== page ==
7. The relevant portion of Rule 75-A of the Defence of India Act runs as follows :
(1) If in the opinion of the Central Government or the Provincial Government, it is necessary or expedient so to do for securing the defence of British India, public safety, the maintenance of public order or the efficient prosecution of the war, or for maintaining supplies and services essential to the life of the community, that Government may by order in writing requisition any property, moveahle or immoveable, and may make such further orders as appear to that Government to be necessary or expedient in connection with the requisitioning....
(2) Where the Central Government or the Provincial Government has requisitioned any property under Sub-rule (1), that Government may use or deal with the property in such manner as may appear to it to be expedient, and may acquire it by serving on the owner thereof, or where the owner is not readily traceable or the ownership is in dispute, by publishing in the official Gazette, a notice stating that the Central or Provincial Government, as the case may be, has decided to acquire it in pursuance of this rule....
(4) Whenever in pursuance of Sub-rule (1) or Sub-rule (2) the Central Government or the Provincial Government requisitions or acquires any moveable property, the owner thereof shall be paid such compensation as that Government may determine:
Section 154 of the Government of India Act, as adapted by the India (Provisional Constitutional) Order, 1947, runs as follows:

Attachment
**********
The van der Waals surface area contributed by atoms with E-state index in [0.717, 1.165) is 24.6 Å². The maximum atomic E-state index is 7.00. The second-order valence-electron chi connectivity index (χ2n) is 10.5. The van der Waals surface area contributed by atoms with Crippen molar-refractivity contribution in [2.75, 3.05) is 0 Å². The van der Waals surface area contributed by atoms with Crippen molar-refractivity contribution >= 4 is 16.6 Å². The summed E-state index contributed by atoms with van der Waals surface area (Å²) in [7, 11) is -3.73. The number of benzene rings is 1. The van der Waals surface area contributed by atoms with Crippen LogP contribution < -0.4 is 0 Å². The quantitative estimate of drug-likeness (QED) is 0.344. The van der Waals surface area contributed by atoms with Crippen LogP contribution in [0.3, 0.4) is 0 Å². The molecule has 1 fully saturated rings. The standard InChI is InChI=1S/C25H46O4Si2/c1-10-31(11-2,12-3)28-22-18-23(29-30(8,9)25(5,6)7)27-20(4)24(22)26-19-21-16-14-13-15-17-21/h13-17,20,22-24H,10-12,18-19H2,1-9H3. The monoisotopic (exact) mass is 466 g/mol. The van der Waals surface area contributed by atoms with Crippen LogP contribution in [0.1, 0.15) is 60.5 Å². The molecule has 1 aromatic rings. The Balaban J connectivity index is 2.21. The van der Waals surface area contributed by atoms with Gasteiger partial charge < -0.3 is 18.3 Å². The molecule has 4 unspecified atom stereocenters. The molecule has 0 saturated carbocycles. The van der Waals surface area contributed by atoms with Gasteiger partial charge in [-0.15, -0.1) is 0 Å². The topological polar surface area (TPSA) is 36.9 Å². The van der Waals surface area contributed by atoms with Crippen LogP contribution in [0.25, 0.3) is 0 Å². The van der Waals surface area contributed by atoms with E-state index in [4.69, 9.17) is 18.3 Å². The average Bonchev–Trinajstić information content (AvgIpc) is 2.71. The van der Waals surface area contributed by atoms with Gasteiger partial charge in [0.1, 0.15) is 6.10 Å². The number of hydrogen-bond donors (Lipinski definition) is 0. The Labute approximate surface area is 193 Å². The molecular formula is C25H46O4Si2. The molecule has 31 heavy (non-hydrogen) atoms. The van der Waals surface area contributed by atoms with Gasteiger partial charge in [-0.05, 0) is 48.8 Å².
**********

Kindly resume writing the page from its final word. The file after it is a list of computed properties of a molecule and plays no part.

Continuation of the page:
Property vested in His Majesty for purposes of the Government of the Dominion shall, save in so far as any Dominion law may otherwise provide, be exempt from all taxes imposed by, or by any authority within a Province or Acceding State :
Provided that, until any Dominion law otherwise provides, any property so vested which was immediately before the commencement of Part III of this Act liable, or treated as liable, to any such tax, shall, so long as that tax continues, continue to be liable, or to be treated as liable, thereto.
In the Calcutta Municipal Act, 1923, Chapter X deals with taxation. Section 124 permits a consolidated rate not exceeding 23 per cent, of the annual valuation determined under that Chapter to be imposed by the Corporation upon all lands and buildings in Calcutta for the purposes of that Act.
8. In the petition of appeal filed by the appellants they urged grounds, in addition to the interpretation of Section 154 of the Government of India Act, 1935. They contended that the Government was the absolute owner of the materials and not of the buildings, as there could be no ownership of buildings without the ownership of the land on which the buildings were erected. They further contended that as the additional structures were linked with the premises and formed one unit for the purposes of assessment, the proviso to Section 154 of the Government of India Act rendered the additional structures liable to be taxed. We permitted counsel for the appellants to urge those grounds under Section 205(2) of the Government of India Act, although they were not covered by the certificate granted by the High Court.
9. The main arguments of the appellants is that the buildings put up by the Government cannot be separately assessed because the land on which the buildings stand is not vested in the Government. It was therefore argued that as the valuation is of the whole area, as one unit, the exemption given to the Crown lands under Section 154 of the Government of India Act cannot exclude the new structures from assessment. It was argued that the order of requisition legalised what would otherwise have been a trespass and there was no lease in favour of Government so as to give to the Government any interest in the land on which the new structures were put up. It was therefore contended that Section 154 of the Government of India Act was not applicable. In the alternative it was contended that the proviso would be applicable because the unit of re-valuation and assessment was the whole area, and as that unit was already taxed before April 1937, the additional structures should be included in the re-valuation.